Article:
Follow us!


    Posted by RemDude on 9/07/06

    John - The common/popular antimicrobials that are used for
    white glove cleaning only have a limited effect on mold spore.
    There are some high end products which are effective
    sporocides, however, you generally only see the cheap stuff
    being used for remediation jobs.

    The problem with soda blasting is it dislodges
    spores/hypha/fungal components and spreads them throughout the
    remediation site and beyond. The biogrowth that is present in
    cracks, crevices and pores are only driven deeper into the
    surface. Then when the remediator applies their antimicrobial,
    it is totally ineffective on the surviving fungal components
    which have now found a new home deeper in the surface.

    When the clearance study is performed, surface lifts and air
    sampling show no contamination - assuming that extensive air
    scrubbing, extensive HEPA vacuuming, and lots of white glove
    cleaning has been performed (this is seldom the case).
    However, contamination still resides in pores and non-
    remediated areas of the structure. All that is necessary is
    for minimal growing conditions to be met once again and presto-
    chango mold contamination is back.

    This is why many remediators are being called back a year
    after a soda remediation job has been performed. Many times
    the contamination is covering a greater area than the original
    growth thanks to the spreading of contamination. Soda blasting
    has a Wow Factor by abrading surfaces to a clean appearance.
    What the customer does not understand is that the rest of
    their structure is now contaminated. Geee, thanks a lot.

    Yet another gimmic from the remediation industry.

    On 9/07/06, johncodie wrote:
    > Nothing kills mold spores! It is an inherent ingredient in
    > the product that is sold. You can probably change the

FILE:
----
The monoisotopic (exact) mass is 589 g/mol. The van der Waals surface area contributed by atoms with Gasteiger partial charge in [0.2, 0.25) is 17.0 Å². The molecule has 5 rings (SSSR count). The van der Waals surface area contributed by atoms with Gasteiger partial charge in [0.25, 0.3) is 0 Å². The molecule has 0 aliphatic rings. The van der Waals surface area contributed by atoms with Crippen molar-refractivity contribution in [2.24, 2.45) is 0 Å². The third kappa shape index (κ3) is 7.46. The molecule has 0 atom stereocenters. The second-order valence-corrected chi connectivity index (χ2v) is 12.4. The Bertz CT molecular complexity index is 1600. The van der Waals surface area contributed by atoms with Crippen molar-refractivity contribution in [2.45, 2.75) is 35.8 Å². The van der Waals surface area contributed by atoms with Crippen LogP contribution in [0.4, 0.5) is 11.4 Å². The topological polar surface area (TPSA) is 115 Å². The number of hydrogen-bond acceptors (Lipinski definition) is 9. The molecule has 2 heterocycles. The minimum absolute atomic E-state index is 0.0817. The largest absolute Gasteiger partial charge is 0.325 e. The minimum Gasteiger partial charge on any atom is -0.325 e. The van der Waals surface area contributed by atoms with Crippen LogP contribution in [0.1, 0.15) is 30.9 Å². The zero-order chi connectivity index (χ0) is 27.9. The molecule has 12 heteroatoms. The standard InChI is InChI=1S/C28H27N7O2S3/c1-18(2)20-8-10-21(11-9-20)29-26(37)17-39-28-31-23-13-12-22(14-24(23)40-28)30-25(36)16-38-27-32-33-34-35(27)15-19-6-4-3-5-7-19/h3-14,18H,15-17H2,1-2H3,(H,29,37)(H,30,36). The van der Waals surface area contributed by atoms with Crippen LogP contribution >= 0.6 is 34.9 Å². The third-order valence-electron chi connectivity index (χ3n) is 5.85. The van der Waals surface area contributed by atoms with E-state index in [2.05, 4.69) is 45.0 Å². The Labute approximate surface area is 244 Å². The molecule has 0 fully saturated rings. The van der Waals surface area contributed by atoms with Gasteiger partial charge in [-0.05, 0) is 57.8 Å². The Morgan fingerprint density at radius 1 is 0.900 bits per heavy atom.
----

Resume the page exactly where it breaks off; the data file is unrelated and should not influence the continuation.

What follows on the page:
> chemical compositon by plasma, or fusion of fire which is
    > about the same thing. The remediation groups were trying to
    > sell a product sold for coating cow utters after being milked
    > to prevent bacteria spread and milk comtamination. Sure it
    > would inhibit bacteria but its shelf life was so short it
    > would not hold up to the needs of a home. Can you imagine
    > coating your interior home with cow utter dip and then
    > encasing that in a varnish? Listening in on the mediation
    > group they were planning on just painting over the mold but
    > were not sure how to prevent it from bleeding through before
    > they finshed the job. Baking soda in the pool does make the
    > pH neutral to let the clorine work properly. The algea dies
    > from the clorine and is filtered out. Abrasing porious
    > with backing soda just removes the odor but does not prevent
    > the wicking action that the pores develop when embeded
    > its host. If the idea is an abrassive medium, just use a
    > commercial product like sand to get the surface ready for a
    > primer, and seal. If properly dried and primer seal is
    > applied the mold can be held in a suspended state.
    > On 9/05/06, JOE ALEXANDER wrote:
    >> baking soda is the media used in sodablasting. it is not
    >> caustic and it also kills moel spores

    Posts on this thread, including this one

  Site Map:  Home Chatboards Legal Jobs Classified Ads Search Contacts Advertise
  © 1996 - 2013. All Rights Reserved. Please review our Terms of Use, Mission Statement, and Privacy Policy.